Every Saturday we hope to share with you our thoughts on reading and books. We thought that it would be good practice to reflect on our reading lives and our thoughts about reading in general. While on occasion, we would feature a few books in keeping with this, there would be a few posts where we will just write about our thoughts on read-alouds, libraries, reading journals, upcoming literary conferences, books that we are excited about, and just book love miscellany in general.
So when the pandemic started during the first quarter of the year, my teenage daughter and I started having a late afternoon/ early-evening ritual of reading novels for around 45 minutes to an hour. I have been introducing her to the classics (we read Pride and Prejudice and The Wizard of Earthsea early this year), so it was a natural transition to The Picture Of Dorian Gray since she has been seeing a few Tik-Tok videos referencing how a person had sold his soul for the devil for eternal youth and beauty. I remember being absolutely enamoured with Wilde when I was in my late 20s, and I was so excited to introduce his prose to her.
It is clear from a few chapters in that she was not a fan. In fact, she found the writing misogynist which turned her off the story entirely. She cannot sympathize with any of the characters, and found reading it unnecessarily laborious, especially since she found it difficult to invest in what was going on. There was also darkness that one has invited into one’s home – and the flippant, bored, patronizing attitude of the characters grated on her – and on me. What a different experience to re-read a book and see it through my daughter’s eyes. How did I not recognize the subtle jabs at women’s romantic, emotional, inferior nature very cleverly interwoven in Wilde’s writing?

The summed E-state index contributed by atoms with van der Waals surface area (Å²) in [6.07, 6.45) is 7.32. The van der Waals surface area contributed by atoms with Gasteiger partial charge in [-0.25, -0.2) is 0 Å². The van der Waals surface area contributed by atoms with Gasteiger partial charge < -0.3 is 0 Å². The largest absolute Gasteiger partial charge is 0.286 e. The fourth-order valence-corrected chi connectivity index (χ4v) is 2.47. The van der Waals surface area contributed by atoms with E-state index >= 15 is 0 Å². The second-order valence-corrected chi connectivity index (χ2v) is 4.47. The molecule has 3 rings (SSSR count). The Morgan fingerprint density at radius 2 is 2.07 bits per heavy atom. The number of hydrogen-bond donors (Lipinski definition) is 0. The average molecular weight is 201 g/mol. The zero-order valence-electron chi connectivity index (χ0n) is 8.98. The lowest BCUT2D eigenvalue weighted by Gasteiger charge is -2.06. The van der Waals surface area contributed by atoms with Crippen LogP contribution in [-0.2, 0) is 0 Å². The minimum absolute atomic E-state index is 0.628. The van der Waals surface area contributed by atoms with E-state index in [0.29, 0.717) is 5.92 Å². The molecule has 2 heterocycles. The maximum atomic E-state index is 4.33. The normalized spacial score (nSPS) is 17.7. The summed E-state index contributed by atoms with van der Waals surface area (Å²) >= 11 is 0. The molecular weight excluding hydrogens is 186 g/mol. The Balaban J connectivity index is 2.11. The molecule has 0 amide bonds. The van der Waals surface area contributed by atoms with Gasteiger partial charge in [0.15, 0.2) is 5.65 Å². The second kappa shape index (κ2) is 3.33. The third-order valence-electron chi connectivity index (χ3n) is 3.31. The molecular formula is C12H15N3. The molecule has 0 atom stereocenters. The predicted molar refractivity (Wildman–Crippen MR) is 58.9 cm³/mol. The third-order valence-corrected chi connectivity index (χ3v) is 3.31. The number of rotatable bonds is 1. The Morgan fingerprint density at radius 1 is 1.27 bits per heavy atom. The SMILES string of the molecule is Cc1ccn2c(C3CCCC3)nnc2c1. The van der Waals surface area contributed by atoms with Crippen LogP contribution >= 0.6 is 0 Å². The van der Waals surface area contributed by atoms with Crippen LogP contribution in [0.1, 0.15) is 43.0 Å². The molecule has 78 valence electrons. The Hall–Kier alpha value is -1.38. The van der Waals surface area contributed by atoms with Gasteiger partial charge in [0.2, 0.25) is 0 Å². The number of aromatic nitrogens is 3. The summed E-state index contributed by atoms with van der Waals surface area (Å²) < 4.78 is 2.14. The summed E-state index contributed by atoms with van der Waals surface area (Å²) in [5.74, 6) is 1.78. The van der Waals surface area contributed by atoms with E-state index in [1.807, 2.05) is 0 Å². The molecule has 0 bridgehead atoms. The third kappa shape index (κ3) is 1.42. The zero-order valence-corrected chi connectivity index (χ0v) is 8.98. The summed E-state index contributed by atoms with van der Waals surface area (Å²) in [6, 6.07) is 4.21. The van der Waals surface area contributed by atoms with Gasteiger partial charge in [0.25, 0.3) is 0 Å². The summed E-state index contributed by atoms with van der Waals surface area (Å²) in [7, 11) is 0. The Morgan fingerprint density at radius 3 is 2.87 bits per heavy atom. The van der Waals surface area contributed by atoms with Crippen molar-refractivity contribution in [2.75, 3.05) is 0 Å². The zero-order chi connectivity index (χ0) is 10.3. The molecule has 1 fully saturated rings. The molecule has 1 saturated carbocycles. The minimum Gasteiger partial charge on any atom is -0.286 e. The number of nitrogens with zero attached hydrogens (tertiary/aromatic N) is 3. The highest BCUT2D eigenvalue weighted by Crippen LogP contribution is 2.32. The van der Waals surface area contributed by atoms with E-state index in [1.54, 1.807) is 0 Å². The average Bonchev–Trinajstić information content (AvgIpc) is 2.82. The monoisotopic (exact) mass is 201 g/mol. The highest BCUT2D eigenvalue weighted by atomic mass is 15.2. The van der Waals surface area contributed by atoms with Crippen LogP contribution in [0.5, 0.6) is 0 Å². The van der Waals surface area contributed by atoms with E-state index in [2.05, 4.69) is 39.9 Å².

Rather than persist in something that was evidently a chore for both of us, we decided on picking out a middle grade novel instead. This was prompted by my reading Ann Patchett’s New York Times Article published in 30 March 2020, with the title: “Why We Need Life-Changing Books Right Now.” She mentioned her bookstore Parnassus (which I have had a chance to visit while I was in Nashville – see my post here), and how Kate DiCamillo was doing a book tour in Nashville, which prompted her (along with another friend’s glowing recommendation) to read her books. This is what Ann Patchett has to say:
And so I started to read more of Kate’s books, until in the end I had read every single one of them. There are a lot, but most have pictures. It was one of the most satisfying literary adventures of my life. It was also incredibly calming, which is why I mention it now. There’s something about being able to read an entire book in one sitting that’s emotionally very satisfying. Not only are the books beautifully written, the stories have gorgeous arcs. They twist in ways you never see coming and do not shy away from despair or joy or strangeness. They are, each one, sui generis, each one extraordinary.
So maybe you don’t have children, or they’re not small or not in the house. It doesn’t matter. Read them anyway. Maybe you do have children and you can read these books together as a family. My point is this: Don’t miss out. Do not make the mistake I nearly made and fail to read them because you are under the misconception that they are not for you. They are for you.
So it didn’t matter that my daughter just turned 18, and that I am in my early 40s, we devoured DiCamillo’s Rancheros series, as a way to cleanse ourselves of Wilde’s mocking tone, glorification of beauty to the exclusion of everything else, and darkness of spirit. While we enjoyed all three books (it took us around two and a half weeks to get through all three novels), I was especially gutted by Louisiana’s Way Home. I was just blindsided by it, and found myself not just ugly-crying, but sobbing out loud, that I couldn’t continue reading – my daughter had to get the book from me and continue reading. I am not sure exactly what it was about Louisiana’s journey that tore open wounds I didn’t even know I had – but it was just achingly beautiful, uplifting, and exactly what we needed.